European involvement with Nord Stream 2 is a deal with the devil

Since having seized Ukrainian territory and energy installations in 2014, Russia and its gas company, Gazprom, have been waging systematic economic warfare against Ukraine in an attempt to destroy Naftogaz—Ukraine’s energy company and the single biggest source of state revenue—and the Ukrainian state. To date, however, Russia has failed. Indeed, Naftogaz won three arbitral awards against Gazprom in 2017 and 2018; these were about Gazprom’s efforts to divert gas using the Nord Stream 2 pipeline, blocking Central Asian gas from traveling through Ukraine. But Gazprom has refused to pay the $2.6 billion arbitration award granted to Naftogaz. Instead, Russia is blocking that award, building Nord Stream 2, and trying to use the pipeline to suffocate Ukraine’s economy and strengthen its grip on European energy supplies.

Moscow also is working assiduously to promote a Ukrainian presidential candidate (or two) that is connected to Russia through corruption and would end Naftogaz’s current submissions to European arbitration. Unfortunately, it now looks like Nord Stream 2 will go through, even though the Trump administration has threatened German firms with sanctions if it does.

It is important to understand what it means to the EU for Nord Stream 2 to be built. Apart from the bypassing of Ukraine and the potential corrupting of German politics, Nord Stream 2 essentially forces German and Eastern European states and customers to subsidize Russian state expenses and unwittingly assist in Naftogaz’s destruction. Those expenses may result in the rearming of the Russian army, which threatens the sovereignty and integrity of EU and NATO members. It also means that despite their connections to the EU, the investors in this pipeline are winking at the flouting of international law, as embodied in the arbitration verdicts that have ruled against Gazprom. Gazprom, thus encouraged, will continue corrupting European governments and energy policies; and European legal institutions will continue to be impotent against Russia.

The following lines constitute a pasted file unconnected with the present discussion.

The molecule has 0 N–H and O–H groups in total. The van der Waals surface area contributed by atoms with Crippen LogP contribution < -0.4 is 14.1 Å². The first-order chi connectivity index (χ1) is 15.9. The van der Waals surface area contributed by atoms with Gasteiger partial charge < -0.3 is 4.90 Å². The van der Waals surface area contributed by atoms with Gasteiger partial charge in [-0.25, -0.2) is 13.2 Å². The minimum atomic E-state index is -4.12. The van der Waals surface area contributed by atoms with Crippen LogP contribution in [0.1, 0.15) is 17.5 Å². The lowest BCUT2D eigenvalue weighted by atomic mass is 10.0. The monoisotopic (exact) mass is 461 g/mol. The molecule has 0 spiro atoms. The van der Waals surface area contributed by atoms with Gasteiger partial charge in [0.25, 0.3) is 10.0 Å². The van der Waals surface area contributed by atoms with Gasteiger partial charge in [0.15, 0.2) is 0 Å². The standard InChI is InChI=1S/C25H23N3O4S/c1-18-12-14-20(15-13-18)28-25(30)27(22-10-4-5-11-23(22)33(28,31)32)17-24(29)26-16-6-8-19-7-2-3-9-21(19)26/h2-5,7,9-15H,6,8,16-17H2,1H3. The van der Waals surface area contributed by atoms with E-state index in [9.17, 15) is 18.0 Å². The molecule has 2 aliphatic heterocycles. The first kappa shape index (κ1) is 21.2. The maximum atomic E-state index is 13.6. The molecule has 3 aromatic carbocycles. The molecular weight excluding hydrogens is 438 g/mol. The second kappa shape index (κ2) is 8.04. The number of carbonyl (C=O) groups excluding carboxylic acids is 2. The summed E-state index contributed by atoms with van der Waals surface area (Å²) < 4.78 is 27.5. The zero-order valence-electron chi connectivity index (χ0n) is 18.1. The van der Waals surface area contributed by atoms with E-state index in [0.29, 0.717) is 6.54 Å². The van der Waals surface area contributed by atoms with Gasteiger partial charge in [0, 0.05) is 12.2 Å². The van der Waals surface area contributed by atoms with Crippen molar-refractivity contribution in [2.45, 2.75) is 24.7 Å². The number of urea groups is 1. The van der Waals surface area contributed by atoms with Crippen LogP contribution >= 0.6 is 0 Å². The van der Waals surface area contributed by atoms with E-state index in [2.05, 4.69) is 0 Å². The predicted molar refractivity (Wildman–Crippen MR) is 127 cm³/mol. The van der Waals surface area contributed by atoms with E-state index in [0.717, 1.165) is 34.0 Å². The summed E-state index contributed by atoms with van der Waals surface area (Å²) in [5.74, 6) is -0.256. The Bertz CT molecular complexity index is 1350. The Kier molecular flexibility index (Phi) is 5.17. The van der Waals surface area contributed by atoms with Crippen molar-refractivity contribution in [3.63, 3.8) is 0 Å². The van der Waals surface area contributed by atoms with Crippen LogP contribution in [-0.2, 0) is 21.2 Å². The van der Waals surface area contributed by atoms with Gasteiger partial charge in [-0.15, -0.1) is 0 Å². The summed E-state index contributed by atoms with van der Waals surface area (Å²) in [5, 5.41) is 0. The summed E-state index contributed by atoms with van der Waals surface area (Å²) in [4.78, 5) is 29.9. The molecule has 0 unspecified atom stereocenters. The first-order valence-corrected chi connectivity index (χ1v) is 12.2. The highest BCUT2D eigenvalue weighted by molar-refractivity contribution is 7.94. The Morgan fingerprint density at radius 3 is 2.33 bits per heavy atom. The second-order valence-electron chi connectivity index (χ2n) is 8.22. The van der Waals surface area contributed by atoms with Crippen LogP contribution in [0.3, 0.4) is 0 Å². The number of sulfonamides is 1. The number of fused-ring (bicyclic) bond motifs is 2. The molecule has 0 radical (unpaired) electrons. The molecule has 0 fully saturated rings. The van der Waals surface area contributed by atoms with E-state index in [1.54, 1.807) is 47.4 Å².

Indeed, it is energy revenues above all else that funds Muscovite subversion of European governments: through direct subventions to right-wing anti-EU parties like the National Front in France and Matteo Salvini’s Five Star Movement in Italy, not to mention the Alternative for Germany and a host of other right-wing movements. Energy revenues are also the largest source of the funding that has traveled from Moscow to Balkan political operators to subvert, corrupt, or even overthrow governments there.

Putting pressure on Gazprom to conform to these arbitral decisions is not only sound legal doctrine but also sound defense of European states’ political interests, as well as Ukraine’s vital interests. The application of such pressure on Gazprom also reinforces the decisions of the European Commission concerning the need for transparency and fair market practices in European energy policy. Those decisions certainly merit support by EU members in order to maximize opportunities for energy security and promote the rule of law and transparency in the energy business.

For all of Moscow’s rhetoric about international law and the need to observe it, in reality its position resembles that of Thrasymachus in Plato’s Republic: the view that justice is nothing more than the advantage of the stronger, or “might makes right.” After all, nobody in Europe has stated that Russia’s seizure of Crimea, the Donbas, and those regions’ energy facilities is legally justifiable. But failing to support Ukraine and supporting Nord Stream 2 in effect justifies those usurpations retroactively.

At a time when a global gas market is fast developing and alternative suppliers who are much less morally or politically compromised are increasingly available, why should European governments undermine their interests and values for no discernible gain? That question must be posed with real urgency, for sooner or later European governments may have to answer even more difficult questions, likely under duress and without the luxury of their current peace.

Stephen Blank is a senior fellow at the American Foreign Policy Council. He is the author of numerous foreign policy-related articles, white papers, and monographs focused on the geopolitics and geostrategy of Russia and Eurasia. He is a former MacArthur Fellow at the US Army War College.

Image: Ukraine President Petro Poroshenko meets German Chancellor Angela Merkel at the Munich Security Conference on February 15. Credit: Mykola Lazarenko/Presidential Press Service